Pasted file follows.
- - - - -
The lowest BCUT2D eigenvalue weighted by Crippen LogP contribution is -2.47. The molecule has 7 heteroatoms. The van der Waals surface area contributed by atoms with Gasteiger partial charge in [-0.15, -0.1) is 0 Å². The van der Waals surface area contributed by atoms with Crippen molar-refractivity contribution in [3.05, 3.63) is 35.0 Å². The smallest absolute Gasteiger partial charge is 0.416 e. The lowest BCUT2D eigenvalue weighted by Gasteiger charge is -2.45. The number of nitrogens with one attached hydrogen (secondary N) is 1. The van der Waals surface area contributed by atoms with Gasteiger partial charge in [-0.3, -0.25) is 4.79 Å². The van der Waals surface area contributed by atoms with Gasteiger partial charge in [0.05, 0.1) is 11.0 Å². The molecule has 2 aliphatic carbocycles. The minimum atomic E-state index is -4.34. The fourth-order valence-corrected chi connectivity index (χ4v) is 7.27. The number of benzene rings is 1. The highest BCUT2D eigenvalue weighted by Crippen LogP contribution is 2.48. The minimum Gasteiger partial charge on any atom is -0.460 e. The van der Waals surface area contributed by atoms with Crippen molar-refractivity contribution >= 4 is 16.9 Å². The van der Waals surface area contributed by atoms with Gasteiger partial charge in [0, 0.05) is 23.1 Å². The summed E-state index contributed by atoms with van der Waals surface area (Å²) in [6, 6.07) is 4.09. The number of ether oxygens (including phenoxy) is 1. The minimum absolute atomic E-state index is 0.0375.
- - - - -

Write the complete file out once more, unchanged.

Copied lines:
The lowest BCUT2D eigenvalue weighted by Crippen LogP contribution is -2.47. The molecule has 7 heteroatoms. The van der Waals surface area contributed by atoms with Gasteiger partial charge in [-0.15, -0.1) is 0 Å². The van der Waals surface area contributed by atoms with Crippen molar-refractivity contribution in [3.05, 3.63) is 35.0 Å². The smallest absolute Gasteiger partial charge is 0.416 e. The lowest BCUT2D eigenvalue weighted by Gasteiger charge is -2.45. The number of nitrogens with one attached hydrogen (secondary N) is 1. The van der Waals surface area contributed by atoms with Gasteiger partial charge in [-0.3, -0.25) is 4.79 Å². The van der Waals surface area contributed by atoms with Gasteiger partial charge in [0.05, 0.1) is 11.0 Å². The molecule has 2 aliphatic carbocycles. The minimum atomic E-state index is -4.34. The fourth-order valence-corrected chi connectivity index (χ4v) is 7.27. The number of benzene rings is 1. The highest BCUT2D eigenvalue weighted by Crippen LogP contribution is 2.48. The minimum Gasteiger partial charge on any atom is -0.460 e. The van der Waals surface area contributed by atoms with Crippen molar-refractivity contribution >= 4 is 16.9 Å². The van der Waals surface area contributed by atoms with Gasteiger partial charge in [0, 0.05) is 23.1 Å². The summed E-state index contributed by atoms with van der Waals surface area (Å²) in [6, 6.07) is 4.09. The number of ether oxygens (including phenoxy) is 1. The minimum absolute atomic E-state index is 0.0375.